According to the 5th-century monk Gerontius of Jerusalem:[11][12]

"The orator Symmachus, who, according to Olimpiodorus, had relatively but a modest income, possessed three magnificent palaces in Rome, as well as fifteen villas to which he could betake himself whenever he needed change."

Symmachus, and his real-life associates Vettius Agorius Praetextatus and Virius Nicomachus Flavianus, are the main characters of the Saturnalia of Macrobius Ambrosius Theodosius, which was written in the 5th century but set in 384. These three aristocratic intellectuals lead nine others, consisting of fellow noble and non-noble intellectuals, in a discussion of learned topics, dominated by the many-sided erudition of the poet Vergil.


The Symmachus family monogram.

Of his many writings, the following have survived:

According to one of his letters (dated to 401), Symmachus also engaged in the preparation of an edition of Livy's Ab Urbe Condita.[13] Seven manuscripts of the first decade of Livy's extensive work (books 1-10) bear subscriptions including Symmachus' name along with Tascius Victorianus, Appius Nicomachus Dexter, and Nicomachus Flavianus; J.E.G. Zetzel has identified some of their effects to this tradition of the transmission of this portion of Livy's work.[14]

In other letters, Symmachus describes preparations for his shows in the arena. He managed to procure antelopes, gazelles, leopards, lions, bears, bear-cubs, and even some crocodiles. Symmachus also purchased Saxon slaves to fight and die in the games. He was annoyed when twenty-nine of the Saxons strangled each other in their cells on the night before their final scheduled appearance.[15]

One quote of Symmachus from "The Memorial of Symmachus, Prefect of the City" reads (in translation), "We gaze up at the same stars; the sky covers us all; the same universe encompasses us. Does it matter what practical system we adopt in our search for the Truth? The heart of so great a mystery cannot be reached by following one road only."[16]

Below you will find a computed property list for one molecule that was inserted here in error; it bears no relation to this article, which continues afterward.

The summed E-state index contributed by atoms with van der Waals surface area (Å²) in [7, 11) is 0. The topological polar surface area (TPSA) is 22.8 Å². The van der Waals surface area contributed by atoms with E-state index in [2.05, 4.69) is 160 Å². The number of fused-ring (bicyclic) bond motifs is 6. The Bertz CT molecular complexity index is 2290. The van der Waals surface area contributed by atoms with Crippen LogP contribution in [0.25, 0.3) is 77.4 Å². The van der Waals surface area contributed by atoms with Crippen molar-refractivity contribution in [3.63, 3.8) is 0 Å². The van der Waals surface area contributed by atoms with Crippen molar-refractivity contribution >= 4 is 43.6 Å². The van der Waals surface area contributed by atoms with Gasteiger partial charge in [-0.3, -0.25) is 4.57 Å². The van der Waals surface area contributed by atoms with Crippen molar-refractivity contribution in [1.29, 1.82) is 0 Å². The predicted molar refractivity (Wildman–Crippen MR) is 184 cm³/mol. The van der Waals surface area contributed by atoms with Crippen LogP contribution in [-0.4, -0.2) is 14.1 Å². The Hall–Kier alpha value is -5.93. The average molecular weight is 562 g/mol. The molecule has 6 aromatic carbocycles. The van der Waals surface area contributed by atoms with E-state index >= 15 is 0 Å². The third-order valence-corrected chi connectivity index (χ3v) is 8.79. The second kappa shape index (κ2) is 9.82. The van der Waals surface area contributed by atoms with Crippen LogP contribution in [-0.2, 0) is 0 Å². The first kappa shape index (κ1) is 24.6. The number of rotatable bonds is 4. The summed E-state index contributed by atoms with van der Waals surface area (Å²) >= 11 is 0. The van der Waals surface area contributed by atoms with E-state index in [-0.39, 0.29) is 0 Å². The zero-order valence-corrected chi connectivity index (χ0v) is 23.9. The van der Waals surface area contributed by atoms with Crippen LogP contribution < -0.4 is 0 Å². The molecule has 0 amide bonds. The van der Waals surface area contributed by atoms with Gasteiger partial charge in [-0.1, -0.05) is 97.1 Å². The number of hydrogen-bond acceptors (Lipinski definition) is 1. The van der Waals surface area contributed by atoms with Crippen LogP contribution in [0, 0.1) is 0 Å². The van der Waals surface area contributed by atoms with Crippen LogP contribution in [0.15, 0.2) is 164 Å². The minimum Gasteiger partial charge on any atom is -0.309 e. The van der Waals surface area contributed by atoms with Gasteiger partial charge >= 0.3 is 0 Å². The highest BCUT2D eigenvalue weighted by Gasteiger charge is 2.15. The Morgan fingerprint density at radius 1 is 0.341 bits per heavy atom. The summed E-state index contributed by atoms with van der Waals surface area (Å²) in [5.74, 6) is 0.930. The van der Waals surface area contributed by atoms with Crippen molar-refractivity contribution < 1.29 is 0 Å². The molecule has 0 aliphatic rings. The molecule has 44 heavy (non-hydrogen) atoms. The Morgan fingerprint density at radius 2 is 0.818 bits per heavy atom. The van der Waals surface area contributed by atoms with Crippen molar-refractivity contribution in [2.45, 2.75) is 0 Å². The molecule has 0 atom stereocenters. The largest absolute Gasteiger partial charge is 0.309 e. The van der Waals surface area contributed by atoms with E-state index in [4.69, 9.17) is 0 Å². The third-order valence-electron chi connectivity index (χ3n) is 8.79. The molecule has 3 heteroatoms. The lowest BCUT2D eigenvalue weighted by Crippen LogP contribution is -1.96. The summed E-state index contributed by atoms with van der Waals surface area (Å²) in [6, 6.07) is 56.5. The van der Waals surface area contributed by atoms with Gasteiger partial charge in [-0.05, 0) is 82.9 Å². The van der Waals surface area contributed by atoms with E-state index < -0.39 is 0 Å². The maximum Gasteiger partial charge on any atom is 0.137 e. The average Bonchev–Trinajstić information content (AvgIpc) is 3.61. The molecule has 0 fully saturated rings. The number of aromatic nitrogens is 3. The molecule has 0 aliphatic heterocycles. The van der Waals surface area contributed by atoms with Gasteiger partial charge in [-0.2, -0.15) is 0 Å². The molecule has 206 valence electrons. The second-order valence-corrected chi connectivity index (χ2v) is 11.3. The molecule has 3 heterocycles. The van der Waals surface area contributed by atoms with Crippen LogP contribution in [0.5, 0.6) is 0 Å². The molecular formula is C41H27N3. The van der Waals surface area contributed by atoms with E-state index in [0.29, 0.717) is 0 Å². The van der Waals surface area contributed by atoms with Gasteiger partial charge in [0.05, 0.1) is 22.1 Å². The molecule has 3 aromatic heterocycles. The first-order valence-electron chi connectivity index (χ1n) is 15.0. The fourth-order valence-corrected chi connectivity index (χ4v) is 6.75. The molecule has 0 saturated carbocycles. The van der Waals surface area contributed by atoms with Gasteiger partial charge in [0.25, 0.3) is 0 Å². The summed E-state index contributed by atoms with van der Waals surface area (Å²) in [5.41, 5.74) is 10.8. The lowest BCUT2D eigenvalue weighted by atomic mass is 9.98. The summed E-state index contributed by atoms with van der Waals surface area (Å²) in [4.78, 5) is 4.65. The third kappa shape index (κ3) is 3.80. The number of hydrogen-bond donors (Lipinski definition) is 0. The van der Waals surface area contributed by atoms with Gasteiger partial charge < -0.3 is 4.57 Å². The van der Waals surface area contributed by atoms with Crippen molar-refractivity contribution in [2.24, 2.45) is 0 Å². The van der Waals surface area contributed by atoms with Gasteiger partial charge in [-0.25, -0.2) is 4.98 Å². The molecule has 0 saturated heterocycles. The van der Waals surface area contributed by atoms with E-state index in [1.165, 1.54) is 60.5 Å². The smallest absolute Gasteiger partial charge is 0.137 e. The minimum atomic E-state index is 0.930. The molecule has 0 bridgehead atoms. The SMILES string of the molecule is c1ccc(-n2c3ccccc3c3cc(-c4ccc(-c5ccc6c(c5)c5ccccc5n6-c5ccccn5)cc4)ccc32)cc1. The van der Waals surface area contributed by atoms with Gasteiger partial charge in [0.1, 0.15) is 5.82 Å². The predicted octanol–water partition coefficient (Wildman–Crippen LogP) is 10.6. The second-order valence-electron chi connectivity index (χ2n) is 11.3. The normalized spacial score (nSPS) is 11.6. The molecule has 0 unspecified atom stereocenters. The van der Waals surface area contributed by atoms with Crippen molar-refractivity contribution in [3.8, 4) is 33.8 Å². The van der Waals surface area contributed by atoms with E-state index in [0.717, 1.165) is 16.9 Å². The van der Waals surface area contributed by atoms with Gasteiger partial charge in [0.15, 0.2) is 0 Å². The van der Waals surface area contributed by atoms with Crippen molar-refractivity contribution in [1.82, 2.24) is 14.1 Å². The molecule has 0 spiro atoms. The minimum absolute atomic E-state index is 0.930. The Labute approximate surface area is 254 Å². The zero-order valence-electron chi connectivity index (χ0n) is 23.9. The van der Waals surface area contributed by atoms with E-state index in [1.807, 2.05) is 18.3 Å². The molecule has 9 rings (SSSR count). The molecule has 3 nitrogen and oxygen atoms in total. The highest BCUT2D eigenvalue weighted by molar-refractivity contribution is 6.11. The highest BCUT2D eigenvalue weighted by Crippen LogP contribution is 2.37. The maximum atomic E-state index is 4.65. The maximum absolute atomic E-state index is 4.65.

The style of Symmachus was widely admired in his own time and into the early Middle Ages, but modern scholars have been frustrated by the lack of solid information about the events of his times to be found in these writings. As a consequence, little of his work has been translated into English.


Symmachi–Nicomachi diptych; the left leaf is at the Musée National du Moyen Âge, Paris, the right leaf is at the Victoria and Albert Museum in London. It is possible that this diptych, honouring the bond between the two aristocratic and pagan families of the Symmachi and Nicomachi, was issued in occasion of Memmius' marriage with a woman of the Nicomachi in 401.

Symmachus married Rusticiana, whose parents were Memmius Vitrasius Orfitus, twice urban prefect of Rome (353-355; 357-359) and Constantia, possibly the daughter of Constantina and Hannibalianus.[17] Their children included:

See also


  1. ^ RE Symmachos 18
  2. ^ Brill’s New Pauly, "Symmachus Eusebius, Quintus Aurelius"
  3. ^ Alan Cameron, "The Antiquity of the Symmachi", Historia: Zeitschrift für Alte Geschichte, 48, (1999), p. 502
  4. ^ Jill Mitchell, The Religious World of Quintus Aurelius Symmachus (Trivent, 2021), pp. 11–12.
  5. ^ Symmachus, Ep. ix. 83
  6. ^ Trout, Dennis E., Paulinus of Nola: Life, Letters, and Poems, University of California Press, 1999, p. 33 ISBN 9780520922327
  7. ^ Cod. Theod. VIII.5.25
  8. ^ Cod. Theod. XII.1.73; compare Symmachus, Ep. viii. 10, x. 3
  9. ^ Symmachus, Ep. vii. 50
  10. ^ Symmachus, Ep. iii. 12, 88, vii. 18
  11. ^ Arnheim, Michael (2022-03-15). Why Rome Fell: Decline and Fall, or Drift and Change?. John Wiley & Sons. ISBN 978-1-119-69137-2.
  12. ^ Poles & Carles Buenacasa, Agnès (2018), "Gerontius", Brill Encyclopedia of Early Christianity Online, Brill
  13. ^ Epistulae 9.13
  14. ^ Zetzel, "The Subscriptions in the Manuscripts of Livy and Fronto and the Meaning of Emendatio", Classical Philology, 75 (1980), pp. 38-59
  15. ^ Keith Hopkins (June 1983). "Murderous Games: Gladiatorial Contests in Ancient Rome". History Today. 33 (6). Retrieved 2015-05-21.
  16. ^ Q. Aurelius Symmachus (384). "Memorial of Symmachus 10". The Altar of Victory Controversy: Symmachus and Ambrose. Retrieved 2015-05-21.
  17. ^ Alan Cameron (1996). "Orfitus and Constantius: a note on Roman gold-glasses," in Journal of Roman archaeology, p. 301.

Further reading

Political offices Preceded byValentinian Augustus IVNeoterius Roman consul 391with Eutolmius Tatianus Succeeded byArcadius Augustus IIRufinus Preceded byAventius Praefectus urbi of Rome 384–385 Succeeded byPinianus Preceded bySextius Rusticus Julianus Governor of Africa 373–374 Succeeded byPaulus Constantius